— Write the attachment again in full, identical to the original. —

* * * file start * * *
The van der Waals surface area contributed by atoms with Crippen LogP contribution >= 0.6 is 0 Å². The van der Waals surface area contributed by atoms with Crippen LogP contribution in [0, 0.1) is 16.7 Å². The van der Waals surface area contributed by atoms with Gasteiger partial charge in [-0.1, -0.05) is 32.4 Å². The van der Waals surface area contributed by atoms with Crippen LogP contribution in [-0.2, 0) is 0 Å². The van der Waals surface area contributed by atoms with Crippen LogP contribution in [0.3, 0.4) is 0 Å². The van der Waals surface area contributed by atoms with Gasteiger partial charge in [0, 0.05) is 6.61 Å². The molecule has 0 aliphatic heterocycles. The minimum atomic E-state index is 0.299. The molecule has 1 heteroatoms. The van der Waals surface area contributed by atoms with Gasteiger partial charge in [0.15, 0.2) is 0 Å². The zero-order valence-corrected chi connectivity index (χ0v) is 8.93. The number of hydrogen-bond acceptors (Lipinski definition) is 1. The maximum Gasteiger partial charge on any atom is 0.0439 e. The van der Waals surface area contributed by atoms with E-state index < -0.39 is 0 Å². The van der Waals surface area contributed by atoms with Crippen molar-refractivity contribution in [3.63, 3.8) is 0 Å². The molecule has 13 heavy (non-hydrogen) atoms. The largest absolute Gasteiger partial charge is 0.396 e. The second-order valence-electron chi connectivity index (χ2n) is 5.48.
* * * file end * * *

The van der Waals surface area contributed by atoms with Crippen LogP contribution >= 0.6 is 0 Å². The van der Waals surface area contributed by atoms with Crippen LogP contribution in [0, 0.1) is 16.7 Å². The van der Waals surface area contributed by atoms with Gasteiger partial charge in [-0.1, -0.05) is 32.4 Å². The van der Waals surface area contributed by atoms with Crippen LogP contribution in [-0.2, 0) is 0 Å². The van der Waals surface area contributed by atoms with Crippen LogP contribution in [0.3, 0.4) is 0 Å². The van der Waals surface area contributed by atoms with Gasteiger partial charge in [0, 0.05) is 6.61 Å². The molecule has 0 aliphatic heterocycles. The minimum atomic E-state index is 0.299. The molecule has 1 heteroatoms. The van der Waals surface area contributed by atoms with Gasteiger partial charge in [0.15, 0.2) is 0 Å². The zero-order valence-corrected chi connectivity index (χ0v) is 8.93. The number of hydrogen-bond acceptors (Lipinski definition) is 1. The maximum Gasteiger partial charge on any atom is 0.0439 e. The van der Waals surface area contributed by atoms with E-state index < -0.39 is 0 Å². The van der Waals surface area contributed by atoms with Crippen molar-refractivity contribution in [3.63, 3.8) is 0 Å². The molecule has 13 heavy (non-hydrogen) atoms. The largest absolute Gasteiger partial charge is 0.396 e. The second-order valence-electron chi connectivity index (χ2n) is 5.48.